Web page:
I had an assignment to compete in the Buffalo Creek Race, the first mountain bike race of the season here on the Front Range of Colorado, and write a report on it for the Rocky Mountain Sports magazine. The race was held in early April, in those days, and the weather had been fine the previous three years, with temps in the 70s and sunshine.
This particular year, however, that was not the case. The day before the race, a storm front moved in and dumped about two feet of snow on the foothills, and a foot in Denver. So, not only was the race canceled, but I had a half-dozen mountain bike club members with nowhere to go. They had all signed up to do the race, and each of them was bummed by the cancellation.
So, I called them all up, and suggested that we do a club ride, since the race was off. I figured we could take some four-wheel drives and make it to the winter gate on Jackson Creek Road, then ride up the road on the packed snowmobile tracks I knew we would find.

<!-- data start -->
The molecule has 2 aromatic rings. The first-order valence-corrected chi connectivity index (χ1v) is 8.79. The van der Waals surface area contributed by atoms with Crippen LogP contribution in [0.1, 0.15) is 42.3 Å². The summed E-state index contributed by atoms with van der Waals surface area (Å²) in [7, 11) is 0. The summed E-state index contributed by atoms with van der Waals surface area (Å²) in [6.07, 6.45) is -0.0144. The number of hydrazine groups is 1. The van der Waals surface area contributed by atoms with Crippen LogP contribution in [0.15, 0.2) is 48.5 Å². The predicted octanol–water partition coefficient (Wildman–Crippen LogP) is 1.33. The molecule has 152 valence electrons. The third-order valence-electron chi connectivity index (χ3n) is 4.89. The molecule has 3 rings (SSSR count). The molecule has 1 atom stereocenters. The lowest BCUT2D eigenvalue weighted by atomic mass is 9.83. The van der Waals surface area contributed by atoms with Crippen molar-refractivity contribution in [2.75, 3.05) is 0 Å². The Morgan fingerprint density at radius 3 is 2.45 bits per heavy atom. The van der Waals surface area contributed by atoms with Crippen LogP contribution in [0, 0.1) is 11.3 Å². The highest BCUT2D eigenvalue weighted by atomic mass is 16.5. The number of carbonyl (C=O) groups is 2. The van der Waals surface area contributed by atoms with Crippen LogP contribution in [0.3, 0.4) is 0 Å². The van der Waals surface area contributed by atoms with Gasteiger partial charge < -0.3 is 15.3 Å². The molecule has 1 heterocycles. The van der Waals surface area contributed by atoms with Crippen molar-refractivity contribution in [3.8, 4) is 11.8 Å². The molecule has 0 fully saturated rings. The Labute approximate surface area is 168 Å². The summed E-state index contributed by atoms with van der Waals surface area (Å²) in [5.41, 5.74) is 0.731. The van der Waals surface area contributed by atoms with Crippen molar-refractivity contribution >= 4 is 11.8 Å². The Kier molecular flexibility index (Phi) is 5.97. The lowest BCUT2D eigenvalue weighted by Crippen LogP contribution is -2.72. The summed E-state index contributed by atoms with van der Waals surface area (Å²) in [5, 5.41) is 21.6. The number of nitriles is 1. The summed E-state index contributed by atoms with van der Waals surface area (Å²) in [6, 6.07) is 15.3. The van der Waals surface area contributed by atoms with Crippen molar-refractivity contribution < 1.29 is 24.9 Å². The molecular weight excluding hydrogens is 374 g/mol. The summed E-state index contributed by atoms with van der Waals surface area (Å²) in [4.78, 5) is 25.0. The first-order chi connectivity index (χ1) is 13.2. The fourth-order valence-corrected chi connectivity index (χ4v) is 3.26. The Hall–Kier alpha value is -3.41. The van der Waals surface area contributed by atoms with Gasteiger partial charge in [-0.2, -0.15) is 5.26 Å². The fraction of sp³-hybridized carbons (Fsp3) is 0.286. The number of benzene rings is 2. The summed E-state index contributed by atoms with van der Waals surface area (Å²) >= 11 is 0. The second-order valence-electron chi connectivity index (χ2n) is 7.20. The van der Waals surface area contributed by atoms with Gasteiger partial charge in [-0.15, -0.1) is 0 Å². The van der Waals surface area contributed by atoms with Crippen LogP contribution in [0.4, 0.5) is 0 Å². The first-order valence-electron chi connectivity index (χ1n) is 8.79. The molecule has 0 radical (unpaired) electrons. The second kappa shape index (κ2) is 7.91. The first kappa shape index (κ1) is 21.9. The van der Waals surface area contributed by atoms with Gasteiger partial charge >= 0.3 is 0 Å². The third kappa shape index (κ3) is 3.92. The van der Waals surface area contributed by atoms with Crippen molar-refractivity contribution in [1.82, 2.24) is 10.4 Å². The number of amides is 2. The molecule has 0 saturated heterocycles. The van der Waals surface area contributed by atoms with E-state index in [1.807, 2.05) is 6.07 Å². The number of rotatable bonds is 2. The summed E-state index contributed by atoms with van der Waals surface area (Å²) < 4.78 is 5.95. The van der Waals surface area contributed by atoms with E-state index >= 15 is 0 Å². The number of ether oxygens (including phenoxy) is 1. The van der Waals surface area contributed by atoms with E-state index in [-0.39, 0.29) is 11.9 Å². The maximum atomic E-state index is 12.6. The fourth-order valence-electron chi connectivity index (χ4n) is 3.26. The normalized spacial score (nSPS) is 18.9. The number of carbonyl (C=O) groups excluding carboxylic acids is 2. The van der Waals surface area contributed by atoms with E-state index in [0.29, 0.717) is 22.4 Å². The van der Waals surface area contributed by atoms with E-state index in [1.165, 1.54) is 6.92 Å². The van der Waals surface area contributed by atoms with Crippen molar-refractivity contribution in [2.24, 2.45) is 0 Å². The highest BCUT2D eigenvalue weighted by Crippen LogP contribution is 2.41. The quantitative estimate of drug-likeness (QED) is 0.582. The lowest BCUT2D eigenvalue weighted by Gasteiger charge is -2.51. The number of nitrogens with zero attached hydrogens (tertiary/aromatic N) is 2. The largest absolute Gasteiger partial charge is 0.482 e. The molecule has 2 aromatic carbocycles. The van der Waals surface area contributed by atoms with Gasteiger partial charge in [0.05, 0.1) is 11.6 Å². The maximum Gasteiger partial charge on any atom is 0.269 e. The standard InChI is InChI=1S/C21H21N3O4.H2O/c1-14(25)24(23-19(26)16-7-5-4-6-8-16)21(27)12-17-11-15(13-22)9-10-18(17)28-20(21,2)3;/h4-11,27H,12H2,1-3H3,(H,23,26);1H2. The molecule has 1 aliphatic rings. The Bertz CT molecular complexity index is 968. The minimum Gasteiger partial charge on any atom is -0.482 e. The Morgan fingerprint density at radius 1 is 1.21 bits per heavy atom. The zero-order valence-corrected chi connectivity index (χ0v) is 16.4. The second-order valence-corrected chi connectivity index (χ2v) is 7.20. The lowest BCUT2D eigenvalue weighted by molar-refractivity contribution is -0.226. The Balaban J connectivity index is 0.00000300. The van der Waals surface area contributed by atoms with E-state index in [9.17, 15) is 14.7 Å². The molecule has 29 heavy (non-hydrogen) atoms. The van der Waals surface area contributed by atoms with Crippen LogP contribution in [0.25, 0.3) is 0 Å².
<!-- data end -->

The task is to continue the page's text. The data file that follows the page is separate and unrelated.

Everyone was good to go, and we ended up at the gate, that morning, with fresh snow falling. Once everyone was on the bikes, we took off up the hill. The going was slow, and strenuous, but we all had fun. No one had snow chains or studded tires, and the Surly Pugsley, with its 4-inch wide tires, was not yet dreamt of. But we managed to climb quite a way before deciding to turn back.
That was when the real fun started. Not only did no one have tires built for the snow, but none of us had disc brakes, either. Discs were rare in 1996, unlike today, so we were all running rim brakes; v-brakes mostly, though a couple of people were still running cantilevers.
Down the steep hill we headed. Icy rims rendered our brakes useless, while the steepness of the hill provided constant acceleration. We found that all we could do was to hold on, wait until the speed got high enough to scare us, then crash into a snow bank in order to stop.
Then, after getting the laughter under control, we would get back on the bike and do it again.
I really wish I had a video of that ride.
I wrote an article about our snowy adventure, to fill the magazine space left blank by the race cancellation, and submitted it to the editor. He liked it, and ran it in the next issue. It was, I think, my most popular piece, ever. The magazine received a number of positive letters about it, anyway.
I can tell you one thing, for sure: That ride was a heckuva lot more fun than three laps of that race course ever was!